Setting Up Your Magento Scripting Environment

One of the things that I do quite often in Magento is write scripts to accomplish certain tasks. Mostly these tasks involve me updating prices, creating a sale, or fixing a data problem in products. The code base for Magneto is heavily object oriented which makes it incredibly easy to pull in the full power of Magento and use it in outside scripts.

However, before you dive into this you want to make sure that you do a little forethought so that you do not accidentally leave yourself open to security attacks and the like.

The first thing you want to do is determine where you are going to store all of these scripts. The first thing I would recommend is that you do not put the scripts in a spot that is accessible over the internet. This removes the possibility that your scripts will be run by someone you did not intend to since it cannot be called from a web browser.

However, I understand that not everybody has the luxury. In shared hosting environments you probably have your root directory and that is all. In that case you will want to use an .htaccess file to secure the directory (this tutorial assumes you are using Apache). Let’s assume that you are going to create a directory called “scripts” in your Magento root directory. So in your scripts directory you are going to create a file called “.htaccess” and in it you are going to place the following text

# No browsing this directory
Order deny,allow
Deny from all

This is just some fancy Apache wording that basically says nobody can access anything in this directory through the web server (in this example Apache).

Now that we have your scripts directory setup (and protected) we can now go over creating a base file that you can reuse to create all sorts of scripts.

Create a file in your scripts directory called “magento_base.php” and place the following inside of it:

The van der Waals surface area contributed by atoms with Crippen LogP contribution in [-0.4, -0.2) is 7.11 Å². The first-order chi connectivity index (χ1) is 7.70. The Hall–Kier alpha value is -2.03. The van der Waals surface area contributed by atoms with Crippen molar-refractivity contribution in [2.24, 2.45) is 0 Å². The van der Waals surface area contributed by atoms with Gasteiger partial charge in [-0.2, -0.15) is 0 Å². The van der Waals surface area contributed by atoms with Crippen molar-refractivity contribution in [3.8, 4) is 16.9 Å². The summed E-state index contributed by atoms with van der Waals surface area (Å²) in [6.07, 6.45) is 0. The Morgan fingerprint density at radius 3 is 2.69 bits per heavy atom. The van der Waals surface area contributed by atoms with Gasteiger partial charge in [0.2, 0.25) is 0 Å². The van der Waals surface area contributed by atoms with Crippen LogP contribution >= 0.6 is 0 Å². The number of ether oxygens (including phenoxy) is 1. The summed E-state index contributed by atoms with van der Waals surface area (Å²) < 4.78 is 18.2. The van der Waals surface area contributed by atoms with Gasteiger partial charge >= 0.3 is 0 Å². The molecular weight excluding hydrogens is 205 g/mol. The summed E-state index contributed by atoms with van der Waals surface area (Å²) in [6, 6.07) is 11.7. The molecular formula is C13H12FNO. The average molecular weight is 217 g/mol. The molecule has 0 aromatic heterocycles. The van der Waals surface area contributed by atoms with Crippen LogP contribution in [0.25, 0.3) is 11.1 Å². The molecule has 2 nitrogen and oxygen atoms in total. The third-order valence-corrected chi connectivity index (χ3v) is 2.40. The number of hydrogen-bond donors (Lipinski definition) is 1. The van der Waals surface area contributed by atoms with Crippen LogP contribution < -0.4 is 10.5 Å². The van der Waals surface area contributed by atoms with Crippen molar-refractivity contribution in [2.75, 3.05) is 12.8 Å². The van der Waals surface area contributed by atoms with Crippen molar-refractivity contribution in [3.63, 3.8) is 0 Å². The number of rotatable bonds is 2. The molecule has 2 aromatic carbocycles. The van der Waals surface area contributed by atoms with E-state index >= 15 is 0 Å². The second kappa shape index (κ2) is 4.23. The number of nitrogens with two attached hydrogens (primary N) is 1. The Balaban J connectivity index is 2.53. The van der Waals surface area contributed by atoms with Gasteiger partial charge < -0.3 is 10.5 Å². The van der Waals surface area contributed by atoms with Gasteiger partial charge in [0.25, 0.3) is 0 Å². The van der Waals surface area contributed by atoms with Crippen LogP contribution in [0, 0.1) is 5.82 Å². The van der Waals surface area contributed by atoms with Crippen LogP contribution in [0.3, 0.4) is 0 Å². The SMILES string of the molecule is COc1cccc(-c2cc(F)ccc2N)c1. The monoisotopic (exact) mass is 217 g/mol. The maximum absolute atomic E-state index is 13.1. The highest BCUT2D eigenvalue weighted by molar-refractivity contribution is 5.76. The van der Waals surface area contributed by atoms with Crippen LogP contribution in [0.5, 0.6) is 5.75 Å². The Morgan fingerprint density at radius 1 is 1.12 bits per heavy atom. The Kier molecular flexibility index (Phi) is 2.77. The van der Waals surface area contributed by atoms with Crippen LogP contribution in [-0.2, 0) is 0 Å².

1.  <?php
2.  // I want to see errors
3.  error_reporting(E_ALL);
4.  ini_set('display_errors', '1');
5.
6.  // Modify the PHP Environment
7.  ini_set('memory_limit', '2048M');
8.
9.  // Load Up Magento Core
10. define('MAGENTO', realpath('/path/to/magento/install'));
11.
12. require_once(MAGENTO . '/app/Mage.php');
13.
14. Mage::app();

Let’s explain what we are doing here.

Obviously line 1 is the opening PHP tag. Do not forget this or your scripts will not run.

Lines 3 and 4 tell PHP to show errors (In a script you want to see your errors and it is not a big deal since you are the only one who can access the script). Trust me this will save you a headache when your script does not seem to run but you get no feedback.

Line 7 is somewhat optional. PHP has a preset memory limit that is set in your php.ini file. This line will override that to be what you want it to (in this case it is 2 Gigabytes). If you find your scripts are getting out of memory errors, this should help eliminate that error.

Line 10 creates a global variable called “MAGENTO”. We set it to be the path of our Magento installation. We run it through PHP’s realpath function so that it will work no matter what we put in there (as long as it is a correct path).

Line 12 pulls in Magento’s base file. This gives you the power to use Magento’s “Mage” object (the heart and soul of Magento).

Line 14 is very important. This “bootstraps” Magento. It connects to the database, allows you to call all the objects inside Magento. It basically sets up your script.

Now that you have the text in this file, you should do a test run to make sure there are no errors. From the command line simply type:

php magento_base.php

If you get no output whatsoever, you are all set. You can now copy this file as many times as you want to do all your Magento scripting.

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